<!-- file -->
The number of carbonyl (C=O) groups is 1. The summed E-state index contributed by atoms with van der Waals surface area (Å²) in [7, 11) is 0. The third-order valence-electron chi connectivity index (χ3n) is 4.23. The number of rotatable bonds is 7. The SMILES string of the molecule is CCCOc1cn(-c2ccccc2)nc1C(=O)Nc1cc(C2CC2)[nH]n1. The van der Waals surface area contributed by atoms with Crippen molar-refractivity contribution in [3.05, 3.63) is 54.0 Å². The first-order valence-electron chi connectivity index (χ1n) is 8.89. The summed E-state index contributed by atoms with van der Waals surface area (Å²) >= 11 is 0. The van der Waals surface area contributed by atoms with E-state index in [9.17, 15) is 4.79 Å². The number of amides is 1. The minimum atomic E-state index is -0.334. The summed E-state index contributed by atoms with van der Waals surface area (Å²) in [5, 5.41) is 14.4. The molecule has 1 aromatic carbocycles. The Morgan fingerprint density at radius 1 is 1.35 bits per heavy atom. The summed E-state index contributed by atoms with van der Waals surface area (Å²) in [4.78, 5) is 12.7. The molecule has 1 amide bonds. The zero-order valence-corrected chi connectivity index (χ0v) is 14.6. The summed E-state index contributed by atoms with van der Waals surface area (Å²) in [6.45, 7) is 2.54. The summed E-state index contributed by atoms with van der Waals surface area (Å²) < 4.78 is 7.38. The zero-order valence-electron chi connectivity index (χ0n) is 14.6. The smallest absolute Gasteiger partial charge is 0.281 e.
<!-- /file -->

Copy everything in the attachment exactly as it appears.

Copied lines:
The number of carbonyl (C=O) groups is 1. The summed E-state index contributed by atoms with van der Waals surface area (Å²) in [7, 11) is 0. The third-order valence-electron chi connectivity index (χ3n) is 4.23. The number of rotatable bonds is 7. The SMILES string of the molecule is CCCOc1cn(-c2ccccc2)nc1C(=O)Nc1cc(C2CC2)[nH]n1. The van der Waals surface area contributed by atoms with Crippen molar-refractivity contribution in [3.05, 3.63) is 54.0 Å². The first-order valence-electron chi connectivity index (χ1n) is 8.89. The summed E-state index contributed by atoms with van der Waals surface area (Å²) >= 11 is 0. The van der Waals surface area contributed by atoms with E-state index in [9.17, 15) is 4.79 Å². The number of amides is 1. The minimum atomic E-state index is -0.334. The summed E-state index contributed by atoms with van der Waals surface area (Å²) in [5, 5.41) is 14.4. The molecule has 1 aromatic carbocycles. The Morgan fingerprint density at radius 1 is 1.35 bits per heavy atom. The summed E-state index contributed by atoms with van der Waals surface area (Å²) in [4.78, 5) is 12.7. The molecule has 1 amide bonds. The zero-order valence-corrected chi connectivity index (χ0v) is 14.6. The summed E-state index contributed by atoms with van der Waals surface area (Å²) in [6.45, 7) is 2.54. The summed E-state index contributed by atoms with van der Waals surface area (Å²) < 4.78 is 7.38. The zero-order valence-electron chi connectivity index (χ0n) is 14.6. The smallest absolute Gasteiger partial charge is 0.281 e.